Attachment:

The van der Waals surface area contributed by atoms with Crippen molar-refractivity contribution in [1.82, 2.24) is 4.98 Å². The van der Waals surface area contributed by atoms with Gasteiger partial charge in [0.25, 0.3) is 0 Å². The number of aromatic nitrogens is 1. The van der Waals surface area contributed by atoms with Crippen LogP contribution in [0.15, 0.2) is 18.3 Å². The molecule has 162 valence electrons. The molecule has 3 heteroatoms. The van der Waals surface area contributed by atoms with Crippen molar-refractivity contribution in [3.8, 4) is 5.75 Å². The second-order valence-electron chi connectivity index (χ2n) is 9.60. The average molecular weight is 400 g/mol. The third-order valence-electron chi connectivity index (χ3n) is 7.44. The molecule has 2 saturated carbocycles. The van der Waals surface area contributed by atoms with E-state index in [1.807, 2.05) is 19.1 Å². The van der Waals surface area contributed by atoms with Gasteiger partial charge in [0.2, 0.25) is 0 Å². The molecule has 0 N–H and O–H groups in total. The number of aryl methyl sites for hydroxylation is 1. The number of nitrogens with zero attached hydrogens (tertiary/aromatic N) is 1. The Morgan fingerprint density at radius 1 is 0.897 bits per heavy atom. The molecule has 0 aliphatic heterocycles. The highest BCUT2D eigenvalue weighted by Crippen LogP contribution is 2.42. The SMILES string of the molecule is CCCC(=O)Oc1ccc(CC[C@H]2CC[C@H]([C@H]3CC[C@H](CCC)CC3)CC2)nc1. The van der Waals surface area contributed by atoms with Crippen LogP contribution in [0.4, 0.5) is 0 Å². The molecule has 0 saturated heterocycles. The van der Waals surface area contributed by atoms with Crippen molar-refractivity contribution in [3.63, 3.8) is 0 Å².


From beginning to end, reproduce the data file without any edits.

The van der Waals surface area contributed by atoms with Crippen molar-refractivity contribution in [1.82, 2.24) is 4.98 Å². The van der Waals surface area contributed by atoms with Gasteiger partial charge in [0.25, 0.3) is 0 Å². The number of aromatic nitrogens is 1. The van der Waals surface area contributed by atoms with Crippen LogP contribution in [0.15, 0.2) is 18.3 Å². The molecule has 162 valence electrons. The molecule has 3 heteroatoms. The van der Waals surface area contributed by atoms with Crippen molar-refractivity contribution in [3.8, 4) is 5.75 Å². The second-order valence-electron chi connectivity index (χ2n) is 9.60. The average molecular weight is 400 g/mol. The third-order valence-electron chi connectivity index (χ3n) is 7.44. The molecule has 2 saturated carbocycles. The van der Waals surface area contributed by atoms with E-state index in [1.807, 2.05) is 19.1 Å². The van der Waals surface area contributed by atoms with Gasteiger partial charge in [0.2, 0.25) is 0 Å². The molecule has 0 N–H and O–H groups in total. The number of aryl methyl sites for hydroxylation is 1. The number of nitrogens with zero attached hydrogens (tertiary/aromatic N) is 1. The Morgan fingerprint density at radius 1 is 0.897 bits per heavy atom. The molecule has 0 aliphatic heterocycles. The highest BCUT2D eigenvalue weighted by Crippen LogP contribution is 2.42. The SMILES string of the molecule is CCCC(=O)Oc1ccc(CC[C@H]2CC[C@H]([C@H]3CC[C@H](CCC)CC3)CC2)nc1. The van der Waals surface area contributed by atoms with Crippen LogP contribution in [0.4, 0.5) is 0 Å². The molecule has 0 saturated heterocycles. The van der Waals surface area contributed by atoms with Crippen molar-refractivity contribution in [3.63, 3.8) is 0 Å².